The Panzer IV on the other hand would from the beginning be a much more finalized design, and while there would be made design revisions made over the course of the war, in the first several revisions the primary features were not large alterations to design features, just bigger engines, guns, and more armor. Eventually there would be over 8,500 Panzer IVs, and Panzer IV variants, built during the war.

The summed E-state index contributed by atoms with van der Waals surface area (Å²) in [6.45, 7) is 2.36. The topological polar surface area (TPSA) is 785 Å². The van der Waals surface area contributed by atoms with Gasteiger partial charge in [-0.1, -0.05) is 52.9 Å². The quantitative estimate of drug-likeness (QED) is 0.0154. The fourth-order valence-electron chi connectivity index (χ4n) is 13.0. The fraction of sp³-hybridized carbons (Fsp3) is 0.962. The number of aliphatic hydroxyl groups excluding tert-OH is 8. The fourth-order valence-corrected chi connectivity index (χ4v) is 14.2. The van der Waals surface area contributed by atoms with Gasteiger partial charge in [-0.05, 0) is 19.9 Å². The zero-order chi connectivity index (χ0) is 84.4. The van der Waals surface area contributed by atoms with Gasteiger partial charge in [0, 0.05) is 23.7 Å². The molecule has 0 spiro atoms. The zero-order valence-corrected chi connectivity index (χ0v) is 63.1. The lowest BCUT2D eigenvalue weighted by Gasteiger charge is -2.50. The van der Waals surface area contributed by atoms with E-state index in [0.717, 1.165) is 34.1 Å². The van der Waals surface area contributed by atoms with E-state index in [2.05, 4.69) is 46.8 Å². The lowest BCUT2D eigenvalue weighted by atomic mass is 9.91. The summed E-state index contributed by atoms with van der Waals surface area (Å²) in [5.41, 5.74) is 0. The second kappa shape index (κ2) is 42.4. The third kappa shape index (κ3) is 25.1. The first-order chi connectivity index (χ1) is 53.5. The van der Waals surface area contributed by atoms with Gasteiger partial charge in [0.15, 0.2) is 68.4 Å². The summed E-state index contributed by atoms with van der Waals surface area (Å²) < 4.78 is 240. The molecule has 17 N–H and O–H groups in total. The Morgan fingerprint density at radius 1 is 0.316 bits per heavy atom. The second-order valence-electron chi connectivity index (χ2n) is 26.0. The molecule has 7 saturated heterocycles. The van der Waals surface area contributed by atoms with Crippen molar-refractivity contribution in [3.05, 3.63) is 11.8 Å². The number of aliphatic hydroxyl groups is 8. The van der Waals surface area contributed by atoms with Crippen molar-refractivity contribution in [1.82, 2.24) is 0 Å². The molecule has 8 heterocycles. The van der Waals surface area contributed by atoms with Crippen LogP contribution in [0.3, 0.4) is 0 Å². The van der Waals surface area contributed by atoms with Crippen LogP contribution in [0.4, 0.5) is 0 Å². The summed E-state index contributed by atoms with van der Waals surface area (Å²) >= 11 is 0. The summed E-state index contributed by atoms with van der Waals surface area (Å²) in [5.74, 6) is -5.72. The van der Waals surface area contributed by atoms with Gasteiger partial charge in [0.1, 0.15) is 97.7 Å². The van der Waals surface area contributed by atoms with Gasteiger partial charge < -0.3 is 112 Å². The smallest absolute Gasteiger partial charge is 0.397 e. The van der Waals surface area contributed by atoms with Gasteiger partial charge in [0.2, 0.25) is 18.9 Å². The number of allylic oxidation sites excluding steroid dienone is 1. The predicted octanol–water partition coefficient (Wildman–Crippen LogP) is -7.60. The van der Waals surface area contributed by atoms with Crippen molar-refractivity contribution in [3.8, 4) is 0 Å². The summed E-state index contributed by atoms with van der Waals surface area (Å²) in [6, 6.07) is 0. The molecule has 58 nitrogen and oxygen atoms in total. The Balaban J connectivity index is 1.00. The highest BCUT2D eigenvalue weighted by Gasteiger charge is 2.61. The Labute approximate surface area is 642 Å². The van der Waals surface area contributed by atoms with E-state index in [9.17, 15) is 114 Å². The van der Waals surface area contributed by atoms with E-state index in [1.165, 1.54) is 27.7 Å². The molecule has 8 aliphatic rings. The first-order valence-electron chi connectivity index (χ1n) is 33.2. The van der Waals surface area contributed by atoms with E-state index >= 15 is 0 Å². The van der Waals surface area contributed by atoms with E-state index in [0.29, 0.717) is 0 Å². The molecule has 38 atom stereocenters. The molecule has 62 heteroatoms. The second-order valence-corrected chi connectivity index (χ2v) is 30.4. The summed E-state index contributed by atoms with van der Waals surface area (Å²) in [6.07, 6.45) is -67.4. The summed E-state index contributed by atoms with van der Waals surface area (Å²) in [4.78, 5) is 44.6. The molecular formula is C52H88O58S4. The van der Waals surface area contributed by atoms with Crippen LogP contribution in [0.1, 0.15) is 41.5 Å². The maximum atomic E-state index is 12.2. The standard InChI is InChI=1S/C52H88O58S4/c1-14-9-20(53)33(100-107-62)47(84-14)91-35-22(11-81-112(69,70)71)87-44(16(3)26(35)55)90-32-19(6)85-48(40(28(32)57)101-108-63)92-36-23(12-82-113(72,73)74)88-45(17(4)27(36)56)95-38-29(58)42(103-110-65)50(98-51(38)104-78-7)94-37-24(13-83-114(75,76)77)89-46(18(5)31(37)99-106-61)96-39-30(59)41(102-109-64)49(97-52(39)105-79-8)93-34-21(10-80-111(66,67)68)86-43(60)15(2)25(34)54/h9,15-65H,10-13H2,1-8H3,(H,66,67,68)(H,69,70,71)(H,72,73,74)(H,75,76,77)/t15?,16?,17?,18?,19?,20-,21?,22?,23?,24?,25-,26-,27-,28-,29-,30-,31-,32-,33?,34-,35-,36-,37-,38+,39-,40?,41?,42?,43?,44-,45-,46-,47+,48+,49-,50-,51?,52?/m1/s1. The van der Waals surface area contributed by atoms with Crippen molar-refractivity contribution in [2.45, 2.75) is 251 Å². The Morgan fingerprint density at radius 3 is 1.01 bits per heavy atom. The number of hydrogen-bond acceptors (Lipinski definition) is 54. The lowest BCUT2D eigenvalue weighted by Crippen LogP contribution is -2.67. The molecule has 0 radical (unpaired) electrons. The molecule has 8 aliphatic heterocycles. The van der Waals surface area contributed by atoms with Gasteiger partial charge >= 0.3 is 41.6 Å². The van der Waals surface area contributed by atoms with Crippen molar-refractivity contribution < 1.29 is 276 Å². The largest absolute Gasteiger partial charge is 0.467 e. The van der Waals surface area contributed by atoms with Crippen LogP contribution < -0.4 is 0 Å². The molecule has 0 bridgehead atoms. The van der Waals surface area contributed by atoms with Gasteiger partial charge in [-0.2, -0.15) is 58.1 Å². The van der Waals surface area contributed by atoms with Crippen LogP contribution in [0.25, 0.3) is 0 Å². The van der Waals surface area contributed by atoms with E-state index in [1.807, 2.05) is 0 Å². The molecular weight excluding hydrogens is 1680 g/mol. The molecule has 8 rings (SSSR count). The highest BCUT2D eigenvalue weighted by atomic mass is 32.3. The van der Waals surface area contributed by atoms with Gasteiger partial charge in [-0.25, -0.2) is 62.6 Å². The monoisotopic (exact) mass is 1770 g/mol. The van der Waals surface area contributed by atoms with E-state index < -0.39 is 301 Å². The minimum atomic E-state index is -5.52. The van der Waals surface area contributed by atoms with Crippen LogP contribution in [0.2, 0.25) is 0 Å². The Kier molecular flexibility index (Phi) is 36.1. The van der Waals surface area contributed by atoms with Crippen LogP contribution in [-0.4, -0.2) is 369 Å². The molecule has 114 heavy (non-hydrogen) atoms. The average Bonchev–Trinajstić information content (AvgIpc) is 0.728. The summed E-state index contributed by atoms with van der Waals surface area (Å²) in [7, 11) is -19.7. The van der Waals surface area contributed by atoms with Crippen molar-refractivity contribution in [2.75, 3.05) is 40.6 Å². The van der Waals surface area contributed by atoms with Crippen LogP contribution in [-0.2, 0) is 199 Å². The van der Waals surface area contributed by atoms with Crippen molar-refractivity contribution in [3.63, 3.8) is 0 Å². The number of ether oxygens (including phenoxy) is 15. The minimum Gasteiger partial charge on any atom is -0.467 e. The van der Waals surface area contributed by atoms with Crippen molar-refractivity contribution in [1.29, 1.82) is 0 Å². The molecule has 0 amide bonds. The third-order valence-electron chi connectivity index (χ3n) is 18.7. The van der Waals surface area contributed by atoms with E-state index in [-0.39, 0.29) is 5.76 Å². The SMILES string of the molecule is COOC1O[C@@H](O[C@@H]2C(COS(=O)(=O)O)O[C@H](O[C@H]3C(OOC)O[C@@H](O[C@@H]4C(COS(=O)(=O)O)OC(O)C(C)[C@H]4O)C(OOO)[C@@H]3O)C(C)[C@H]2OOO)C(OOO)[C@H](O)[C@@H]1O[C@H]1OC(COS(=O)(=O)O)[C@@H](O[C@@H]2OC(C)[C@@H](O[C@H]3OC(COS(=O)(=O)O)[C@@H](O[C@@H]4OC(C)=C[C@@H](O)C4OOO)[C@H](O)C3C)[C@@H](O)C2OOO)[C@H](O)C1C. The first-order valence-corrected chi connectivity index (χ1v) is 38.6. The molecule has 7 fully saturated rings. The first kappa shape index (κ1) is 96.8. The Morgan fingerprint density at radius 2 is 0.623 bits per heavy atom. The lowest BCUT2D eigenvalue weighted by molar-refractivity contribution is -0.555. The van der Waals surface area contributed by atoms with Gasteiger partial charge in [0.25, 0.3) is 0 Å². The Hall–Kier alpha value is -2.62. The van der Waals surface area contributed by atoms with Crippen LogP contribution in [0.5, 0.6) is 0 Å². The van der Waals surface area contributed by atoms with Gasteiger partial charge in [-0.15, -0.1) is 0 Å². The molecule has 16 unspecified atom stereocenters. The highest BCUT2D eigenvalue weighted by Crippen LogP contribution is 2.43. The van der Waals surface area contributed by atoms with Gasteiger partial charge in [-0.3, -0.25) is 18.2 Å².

One special note, and one I will mention a few times, is the importance of the annexation of Czechoslovakia to the overall German war effort and to the armor complements of the German Army. When the Germans invaded Czechoslovakia they would find two very valuable things, the first was the presence of over 200 LT vz 35 tanks, which would be renamed to the Panzer 35(t), and the production facilities to make more, along with the designs and production line for a new tank that would be named the Panzer 38(t). Only a few hundred additional 35(t) would be produced and used by the Wehrmacht, but the 38(t) would prove to be a very important contributor to the early campaigns of the war, with its generally very good reliability being a critical part of its success. Much like the Panzer 3 and 4, it would also go on to be the basis for thousands of additional vehicles, with the Marder 3 tanks destroyer and the Jagdpanzer 38 assault gun both using the 38(t) chassis as the base for their designs.